One should note that the people George would have relied upon in case of emergency – his close friends, his family – were frozen out of helping him. We note also that the care plan provided by the guardian was easy to administer. Once George was transferred to the facility, the guardian only had to pay the bills and visit him once every quarter – of a year. George’s wishes were not considered. Had George’s friends not intervened it would have been worse for George. The guardian had the authority to decide that he would never go back home, clean out the apartment and let it go without asking him. His temporary stay in that locked facility would have ended only on his death.

George’s story is typical, predictable and instructive. An incapacitated person needs somebody to take care of their affairs until they get better. This assistant must be legally authorized to handle the personal, medical and financial affairs lest they stand by helpless. George’s friends visited him in the nursing home and tried to get the guardian to let him go home. He would not even talk to them. It was as though they had to stand on the side of a pool while George drowned.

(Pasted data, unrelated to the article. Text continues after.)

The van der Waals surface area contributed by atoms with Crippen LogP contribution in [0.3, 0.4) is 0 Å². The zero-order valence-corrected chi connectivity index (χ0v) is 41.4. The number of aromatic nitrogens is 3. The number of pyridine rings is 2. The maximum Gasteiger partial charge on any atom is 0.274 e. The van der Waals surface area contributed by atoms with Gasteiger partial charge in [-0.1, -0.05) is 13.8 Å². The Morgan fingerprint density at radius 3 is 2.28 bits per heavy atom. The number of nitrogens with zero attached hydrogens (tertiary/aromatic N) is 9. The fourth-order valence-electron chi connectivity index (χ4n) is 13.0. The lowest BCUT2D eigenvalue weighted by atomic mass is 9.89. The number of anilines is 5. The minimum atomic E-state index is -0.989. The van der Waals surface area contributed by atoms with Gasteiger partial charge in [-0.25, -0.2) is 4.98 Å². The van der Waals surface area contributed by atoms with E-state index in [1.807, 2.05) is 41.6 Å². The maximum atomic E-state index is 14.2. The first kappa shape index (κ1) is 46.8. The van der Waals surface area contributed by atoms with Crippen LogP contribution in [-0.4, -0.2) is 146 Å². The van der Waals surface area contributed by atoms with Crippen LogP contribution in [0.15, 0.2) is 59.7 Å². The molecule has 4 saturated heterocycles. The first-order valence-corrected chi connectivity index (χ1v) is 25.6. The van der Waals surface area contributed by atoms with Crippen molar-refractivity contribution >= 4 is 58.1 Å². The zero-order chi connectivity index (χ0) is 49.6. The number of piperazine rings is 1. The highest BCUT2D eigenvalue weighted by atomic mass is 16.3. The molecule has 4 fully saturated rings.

George’s fate is entirely avoidable. After I handled George’s case I had another one that turned out very differently and the difference was one thoughtfully considered advanced planning.

An Empowered and Instructed Advocate Makes All the Difference

Evelyn, age 95, was in living in an “assisted living” apartment that was in a nose dive. Her friend Mary would often find her still in bed at two o’clock in the afternoon, no breakfast, no lunch, nobody checked on her at all and there was nobody who would respond to her calls. Completing the picture of utter disregard for her, the staff was stealing from her. Nothing nice stayed in the apartment long. Even the little crystal candle holders her friends used to celebrate her birthday were gone. Evelyn had to get out of there, but how? She could not contact, travel, visit, interview and judge the suitability of other residences. Mary, had no authority to do anything other than complain with no results to the management. However, Evelyn had a living trust with a caring trustee. Mary contacted the trustee, who hired a nurse care manager. The nurse and Mary found a place that was perfect for Evelyn. They treated her like a queen until she passed away.